Wreck Diving

 

Scuba diving in Grenada
Grenada is just one of the many Caribbean islands where divers can discover wrecks.

 

Just about every island in the Caribbean offers visitors the opportunity to explore waters teeming with hundreds of exotic species of fish and exquisite coral formations. This makes it an ideal region for scuba divers. According to the Professional Association of Diving Instructors, 85 percent of certified divers have taken a dive vacation in the past three years, and 77 percent have taken an international dive trip within the last year. For those divers looking for even more of an adventure under the sea beyond marine life, suggest wreck dives.

If your diving clients haven’t been to the Cayman Islands in the past few years, they will want to know about the U.S.S. Kittiwake, a 251-foot, 2,200-ton, five-deck decommissioned naval vessel that was deliberately sunk off the northern end of Grand Cayman’s Seven Mile Beach. It rests in waters only 64-feet deep at the bottom and only 15 feet from the surface, making it an ideal site for both divers and snorkelers. Visitors can also check out the MV Captain Keith Tibbetts, a 330-foot Russian frigate, which was intentionally sunk off Cayman Brac’s West End in 1996.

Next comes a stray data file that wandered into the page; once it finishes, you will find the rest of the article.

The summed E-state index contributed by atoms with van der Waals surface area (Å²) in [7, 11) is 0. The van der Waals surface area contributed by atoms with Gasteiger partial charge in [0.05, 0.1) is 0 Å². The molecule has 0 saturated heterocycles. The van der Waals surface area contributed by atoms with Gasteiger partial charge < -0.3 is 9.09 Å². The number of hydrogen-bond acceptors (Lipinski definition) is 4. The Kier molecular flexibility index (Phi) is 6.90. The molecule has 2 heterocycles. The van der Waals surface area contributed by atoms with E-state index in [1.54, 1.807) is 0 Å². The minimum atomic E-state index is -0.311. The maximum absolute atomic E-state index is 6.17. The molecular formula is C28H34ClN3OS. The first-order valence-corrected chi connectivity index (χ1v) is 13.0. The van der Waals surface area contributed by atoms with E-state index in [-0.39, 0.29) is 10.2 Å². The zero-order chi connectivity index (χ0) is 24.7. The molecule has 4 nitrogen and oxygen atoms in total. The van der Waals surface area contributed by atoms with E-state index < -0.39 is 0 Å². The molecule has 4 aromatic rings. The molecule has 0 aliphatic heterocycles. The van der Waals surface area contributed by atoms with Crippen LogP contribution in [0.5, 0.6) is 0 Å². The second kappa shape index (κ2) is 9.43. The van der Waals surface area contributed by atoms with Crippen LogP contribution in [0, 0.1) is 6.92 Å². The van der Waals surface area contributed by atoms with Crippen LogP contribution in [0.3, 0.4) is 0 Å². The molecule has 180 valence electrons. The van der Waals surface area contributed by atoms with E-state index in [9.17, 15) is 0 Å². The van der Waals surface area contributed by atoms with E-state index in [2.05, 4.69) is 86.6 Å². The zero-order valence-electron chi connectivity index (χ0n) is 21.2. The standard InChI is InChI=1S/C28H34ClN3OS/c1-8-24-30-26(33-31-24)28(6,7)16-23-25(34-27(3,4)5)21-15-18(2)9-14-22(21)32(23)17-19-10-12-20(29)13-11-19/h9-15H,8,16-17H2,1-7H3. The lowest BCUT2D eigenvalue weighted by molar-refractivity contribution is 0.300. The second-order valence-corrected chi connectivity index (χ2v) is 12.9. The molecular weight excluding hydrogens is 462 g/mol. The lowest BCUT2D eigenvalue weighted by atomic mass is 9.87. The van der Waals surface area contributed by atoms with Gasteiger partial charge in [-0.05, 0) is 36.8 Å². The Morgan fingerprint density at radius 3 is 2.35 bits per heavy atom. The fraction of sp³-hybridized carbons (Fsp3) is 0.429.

Grenada lays claim to the largest divable wreck in the Caribbean, the Bianca C. Known as the “Titanic of the Caribbean,” the 600-foot-long Italian liner sank near the island’s coast in 1961 and is often cited among the top 10 wreck sites in the world. It sits upright on its keel in 165 feet of water. Of the dozen-plus other wrecks in Grenada’s waters, the 80-foot-long Veronica, fully intact except for its bridge section, is a shallow wreck that is ideal for beginners.

The five wrecks in Carlisle Bay in Barbados, are among the most easily accessible, the shallowest being only seven feet from the surface with lots of growth and fish life due to the lack of depth and subsequent light penetration. In the north, the 365-foot Greek freighter Stavronikita sits upright and has depth ranges from 18 feet at the top of its mast to 140 feet at the propellers. Farther north, the 160-foot-long Pamir also sits upright in a sheltered spot close to shore, making it an excellent choice for beginners.

Bermuda has more shipwrecks per square mile than anywhere else in the world and is one of the few places where visitors can dive wrecks dating from the 1600s. The Cristóbal Colón is a 499-foot Spanish luxury liner and the largest known shipwreck in the waters around Bermuda. Divers can also explore the Iristo, which is known as Bermuda’s unluckiest ship. This 250-foot Norwegian freighter sank in 1937 when she crashed because of another shipwreck.

Visitors to Curacao, can explore the Superior Producer, which is particularly interesting because the ship is upright. For something different, the island also has two unique and aptly names sites, Airplane Wreck and Car Wrecks.

If your clients are interested in a dive vacation but aren’t yet among the 20 million divers worldwide who have been certified by PADI, book them at a resort that offers PADI certification courses. Check with your preferred resorts, or visit www.padi.com to find dive resorts and dive centers.